The Introduction of Angstrom Levy in ‘Invincible’ Season 2, Episode 1 Adds a Multiversal Element Absent in Season 1
As much as Mark is struggling to process his father’s treachery, it’s nothing compared to his fear of becoming the very person he now despises. He spent his entire life looking up to his father and wanting to grow up to be just like him, yet struggled to step out of his shadow once he gained his powers. Mark now has to discard his childhood dream of being the next Omni-Man, and live with the trauma of knowing his entire life to this point has been a lie.
The Invincible Season 2 premiere also establishes the new Guardians of the Globe team, led by Cecil Stedman (Walton Goggins). The new crew pales in comparison to its predecessors, but Cecil believes with the right training and proper leadership, they just might have what it takes. He adds new team member Bulletproof (Jay Pharoah), appoints Immortal as the new team leader, and benches Mark until he gets his head back on straight. This story within Episode 1 concludes in a harrowing sequence where Immortal tells Mark he does not trust him after his father’s betrayal, and he’ll be keeping a close eye on him this season.
The first episode in Invincible Season 2 peaks when the Mauler twins complete work on the device that will help Angstrom unlock infinite knowledge, but things don’t go according to plan. Invincible steps in to save the day and destroys the device, a feat that nearly costs him his life. Several versions of the Mauler twins are seconds away from beating him to death — a direct violation of their agreement with Levy — and, when Angstrom removes his helmet to try to help Mark, he destroys the device, the building, and seemingly everyone inside.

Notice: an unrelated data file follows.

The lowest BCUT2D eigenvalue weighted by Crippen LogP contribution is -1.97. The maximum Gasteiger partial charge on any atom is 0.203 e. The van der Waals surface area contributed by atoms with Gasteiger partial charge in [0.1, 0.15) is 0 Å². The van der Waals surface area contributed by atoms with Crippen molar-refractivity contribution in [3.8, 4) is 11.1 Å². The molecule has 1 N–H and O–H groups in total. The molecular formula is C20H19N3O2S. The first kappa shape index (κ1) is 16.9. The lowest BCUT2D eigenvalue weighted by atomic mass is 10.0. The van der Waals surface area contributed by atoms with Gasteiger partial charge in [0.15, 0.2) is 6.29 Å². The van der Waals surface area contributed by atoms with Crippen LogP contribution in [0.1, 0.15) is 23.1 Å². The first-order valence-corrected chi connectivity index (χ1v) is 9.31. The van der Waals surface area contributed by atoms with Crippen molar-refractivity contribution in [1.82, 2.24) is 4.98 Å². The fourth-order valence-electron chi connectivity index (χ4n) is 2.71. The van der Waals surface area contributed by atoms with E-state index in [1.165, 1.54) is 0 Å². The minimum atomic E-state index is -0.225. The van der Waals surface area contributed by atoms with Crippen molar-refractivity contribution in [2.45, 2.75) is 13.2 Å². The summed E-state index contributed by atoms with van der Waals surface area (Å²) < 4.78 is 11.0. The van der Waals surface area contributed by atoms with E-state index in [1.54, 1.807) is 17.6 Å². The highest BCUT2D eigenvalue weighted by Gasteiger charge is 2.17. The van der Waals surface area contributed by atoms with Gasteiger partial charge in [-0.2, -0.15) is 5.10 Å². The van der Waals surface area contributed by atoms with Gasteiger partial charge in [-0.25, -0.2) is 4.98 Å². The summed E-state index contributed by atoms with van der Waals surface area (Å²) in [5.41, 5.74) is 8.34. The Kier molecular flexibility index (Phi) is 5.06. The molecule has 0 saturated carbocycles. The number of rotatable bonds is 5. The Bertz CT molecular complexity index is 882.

Mark survives the explosion and flies off to share a final moment with his girlfriend Amber (Zazie Beetz), where it’s revealed the two will be attending college together. In the aftermath of the massive detonation, one Mauler twin and one version of Angstrom survived, both severely marred. Angstrom’s chance at a peaceful life where he’s free to cure all universes of any afflictions is gone, and he has only one plan for revenge: kill Invincible by any means necessary.
‘Invincible’ Season 2 Establishes Much More Ambitious Stakes for Mark Grayson and Omni-Man With the Introduction of the Multiverse
The first episode of Invincible Season 2 proves the creators haven’t lost a step. The Season 2 premiere effectively raises the stakes for both Mark and the entire world, while keeping all the humor and violence that drove this series to popularity. Great things are undoubtedly in store for the final three episodes in Part 1 of the second season.
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'Invincible' Season 2, Episode 1 Review'Invincible' Season 2, Episode 1 Review
- The first episode has thrilling high stakes.
- Character development and growth is present for Mark.
- There are ominous teases for the rest of the season.
- Gorgeous animation shines bright in every scene.
- The series brings the violence early.
- Switching to different universes on a whim is a bit confusing.